Today in History:

23 Series I Volume XI-I Serial 12 - Peninsular Campaign Part I


highest praise for the soldierly qualities displayed and his perfect appreciation of the vital importance of his position.

Night put an end to the operations here, and all the troops who had been engaged in this contest slept on the muddy field, without shelter and many without food.

Notwithstanding the report I received from General Heintzelman during the night that General Hooker's division had suffered so much that it could not be relied upon next day and that Kearny's could not do more than hold its own without re-enforcements, being satisfied that the result of Hancock's engagement was to give us possession of the decisive point of the battle-field, during the night i countermanded the order for the advance of the divisions of Sedgwick and Richardson, and directed them to return to Yorktown, to proceed to West Point by water.

Our loss during the day, the greater part of which was sustained by Hooker's division, was as follows: Killed, 456; wounded, 1,400; missing, 372. Total, 2,228.*

On the next morning we found the enemy's position abandoned, and occupied Fort Magruder and the town of Williamsburg, which was filled with the enemy's wounded, to whose assistance eighteen of their wagons were sent by General J. E. Johnston, the officer in command. Several guns and caissons, which the enemy could not carry off on account of the mud, were secured. Colonel Averell was sent forward at once with a strong cavalry force to endeavor to overtake the enemy's rear guard. He found several guns abandoned and picked up a large number of stragglers, but the condition of the roads and the state of his supplies forced him to return after advancing a few miles.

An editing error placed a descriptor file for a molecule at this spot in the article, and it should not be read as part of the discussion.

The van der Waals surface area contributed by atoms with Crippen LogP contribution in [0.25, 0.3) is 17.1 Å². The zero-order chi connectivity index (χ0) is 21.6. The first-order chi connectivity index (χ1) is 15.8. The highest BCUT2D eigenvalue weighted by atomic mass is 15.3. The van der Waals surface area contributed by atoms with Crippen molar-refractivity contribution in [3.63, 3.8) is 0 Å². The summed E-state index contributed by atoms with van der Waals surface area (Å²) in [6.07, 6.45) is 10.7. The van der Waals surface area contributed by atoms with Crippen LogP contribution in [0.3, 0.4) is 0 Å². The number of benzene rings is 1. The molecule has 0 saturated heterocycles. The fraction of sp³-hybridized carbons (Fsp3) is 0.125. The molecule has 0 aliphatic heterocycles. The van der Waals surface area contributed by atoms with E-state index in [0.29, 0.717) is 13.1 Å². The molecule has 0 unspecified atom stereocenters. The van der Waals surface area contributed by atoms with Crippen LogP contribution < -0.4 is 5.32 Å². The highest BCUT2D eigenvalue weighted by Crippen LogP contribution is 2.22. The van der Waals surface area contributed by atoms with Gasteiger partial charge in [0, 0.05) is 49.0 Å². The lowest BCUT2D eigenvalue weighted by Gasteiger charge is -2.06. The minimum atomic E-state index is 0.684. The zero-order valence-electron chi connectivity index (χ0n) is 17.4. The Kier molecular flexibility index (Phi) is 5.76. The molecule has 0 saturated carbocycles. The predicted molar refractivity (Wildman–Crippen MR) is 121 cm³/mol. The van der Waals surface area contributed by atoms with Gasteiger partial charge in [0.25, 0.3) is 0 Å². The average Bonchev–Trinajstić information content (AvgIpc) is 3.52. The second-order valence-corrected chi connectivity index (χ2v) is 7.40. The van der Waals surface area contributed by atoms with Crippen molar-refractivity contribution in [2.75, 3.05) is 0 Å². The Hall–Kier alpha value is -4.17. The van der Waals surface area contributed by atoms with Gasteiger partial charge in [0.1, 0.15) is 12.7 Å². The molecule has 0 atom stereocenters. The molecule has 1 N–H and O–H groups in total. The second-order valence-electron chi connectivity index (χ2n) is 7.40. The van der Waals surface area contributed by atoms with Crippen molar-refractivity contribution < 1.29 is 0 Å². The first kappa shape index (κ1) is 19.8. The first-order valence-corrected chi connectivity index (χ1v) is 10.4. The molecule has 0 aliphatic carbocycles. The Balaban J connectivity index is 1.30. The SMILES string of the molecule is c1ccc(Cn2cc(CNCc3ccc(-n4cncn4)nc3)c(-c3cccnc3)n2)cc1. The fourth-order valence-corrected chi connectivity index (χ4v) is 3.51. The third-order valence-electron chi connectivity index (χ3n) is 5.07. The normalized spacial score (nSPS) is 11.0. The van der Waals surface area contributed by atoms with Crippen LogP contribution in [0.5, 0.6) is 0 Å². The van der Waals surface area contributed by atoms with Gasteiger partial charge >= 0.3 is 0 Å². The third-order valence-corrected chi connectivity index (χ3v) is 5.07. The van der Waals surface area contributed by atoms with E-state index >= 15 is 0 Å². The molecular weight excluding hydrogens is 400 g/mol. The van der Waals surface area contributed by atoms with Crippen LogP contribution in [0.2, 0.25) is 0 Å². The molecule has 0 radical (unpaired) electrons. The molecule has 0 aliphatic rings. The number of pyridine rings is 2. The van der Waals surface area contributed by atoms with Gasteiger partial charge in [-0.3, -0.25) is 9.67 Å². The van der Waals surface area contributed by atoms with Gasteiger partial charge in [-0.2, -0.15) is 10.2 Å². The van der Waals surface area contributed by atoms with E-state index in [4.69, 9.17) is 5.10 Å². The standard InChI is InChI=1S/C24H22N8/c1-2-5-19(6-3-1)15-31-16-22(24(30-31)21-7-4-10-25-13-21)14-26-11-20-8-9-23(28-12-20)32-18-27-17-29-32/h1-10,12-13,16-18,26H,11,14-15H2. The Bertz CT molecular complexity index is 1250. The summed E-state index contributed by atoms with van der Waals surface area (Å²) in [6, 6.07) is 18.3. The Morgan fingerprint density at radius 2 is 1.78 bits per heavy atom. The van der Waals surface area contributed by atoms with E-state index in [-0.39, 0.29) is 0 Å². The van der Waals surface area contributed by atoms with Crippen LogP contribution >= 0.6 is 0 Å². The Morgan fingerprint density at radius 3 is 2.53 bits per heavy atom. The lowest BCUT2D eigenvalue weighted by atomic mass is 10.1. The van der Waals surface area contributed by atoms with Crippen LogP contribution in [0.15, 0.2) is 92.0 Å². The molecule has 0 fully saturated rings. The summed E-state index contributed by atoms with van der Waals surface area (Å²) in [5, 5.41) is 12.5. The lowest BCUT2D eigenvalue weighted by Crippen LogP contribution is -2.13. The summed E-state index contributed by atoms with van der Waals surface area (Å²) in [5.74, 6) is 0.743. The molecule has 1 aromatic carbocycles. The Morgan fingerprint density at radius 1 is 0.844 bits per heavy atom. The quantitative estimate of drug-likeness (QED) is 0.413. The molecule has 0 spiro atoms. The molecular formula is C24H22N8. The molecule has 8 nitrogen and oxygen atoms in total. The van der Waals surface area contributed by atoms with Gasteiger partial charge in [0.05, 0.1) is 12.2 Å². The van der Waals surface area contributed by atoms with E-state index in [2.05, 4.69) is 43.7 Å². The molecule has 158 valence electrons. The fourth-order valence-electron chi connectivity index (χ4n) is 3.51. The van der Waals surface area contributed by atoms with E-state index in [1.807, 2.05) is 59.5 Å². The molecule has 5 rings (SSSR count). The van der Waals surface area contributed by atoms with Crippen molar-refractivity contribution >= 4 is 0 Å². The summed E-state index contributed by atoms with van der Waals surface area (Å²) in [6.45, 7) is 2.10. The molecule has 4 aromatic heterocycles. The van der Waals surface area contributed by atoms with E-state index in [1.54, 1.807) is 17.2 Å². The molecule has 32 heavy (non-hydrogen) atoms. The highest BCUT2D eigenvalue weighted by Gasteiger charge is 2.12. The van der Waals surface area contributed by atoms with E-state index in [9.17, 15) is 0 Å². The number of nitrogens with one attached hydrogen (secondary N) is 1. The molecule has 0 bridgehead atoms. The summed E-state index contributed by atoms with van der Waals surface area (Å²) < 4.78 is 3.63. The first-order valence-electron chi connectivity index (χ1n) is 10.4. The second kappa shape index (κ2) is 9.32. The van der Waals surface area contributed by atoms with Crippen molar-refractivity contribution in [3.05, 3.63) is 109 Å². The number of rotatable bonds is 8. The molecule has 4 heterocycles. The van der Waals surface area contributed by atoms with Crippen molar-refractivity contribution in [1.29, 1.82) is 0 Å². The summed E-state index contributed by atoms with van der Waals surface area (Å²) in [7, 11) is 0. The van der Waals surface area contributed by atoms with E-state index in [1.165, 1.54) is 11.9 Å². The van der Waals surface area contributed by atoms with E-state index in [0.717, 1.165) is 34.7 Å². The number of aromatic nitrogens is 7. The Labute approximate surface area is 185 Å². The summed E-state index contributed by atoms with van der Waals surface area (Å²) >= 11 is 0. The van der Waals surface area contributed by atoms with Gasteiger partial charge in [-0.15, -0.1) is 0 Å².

It is my opinion that the enemy opposed us here with only a portion of his army. When our cavalry first appeared there was nothing but the enemy's rear guard in Williamsburg. Other troops were brought back during the night and the next day to hold the works as long as possible, in order to gain time for the trains, &c., already well on their way to Richmond, to make their escape. Our troops were greatly exhausted by the laborious march through the mud from their positions in front of Yorktown and by the protracted battle through which they had just passed. Many of them were out of rations and ammunition, and one division, in its anxiety to make a prompt movement, had marched with empty haversacks. The supply trains had been forced out of the roads on the 4th and 5th to allow the troops and artillery to pass to the front, and the roads were now in such a state, after thirty-six hours' continuous rain, that it was almost impossible to pass even empty wagons over them. General Hooker's division had suffered so severely that it was in no condition to follow the enemy, even if the roads had been good. Under these circumstances an immediate pursuit was impossible.

Steps were at once taken to care for and remove the wounded,and to bring up provisions, ammunition, and forage.

The condition of the roads, as has been said, rendered it next to impossible to accomplish this by land from Yorktown. A temporary depot was therefore promptly established on Queen's Creek, and supplies drawn, and the wounded shipped from the place.

The divisions of Franklin, Sedgewick, Porter, and Richardson, were sent from Yorktown by water to the right bank of the Pamunkey, in the vicinity of West Point. The remaining divisions, the trains, and the reserve artillery moved subsequently by land.


*But see revised statement, p.450.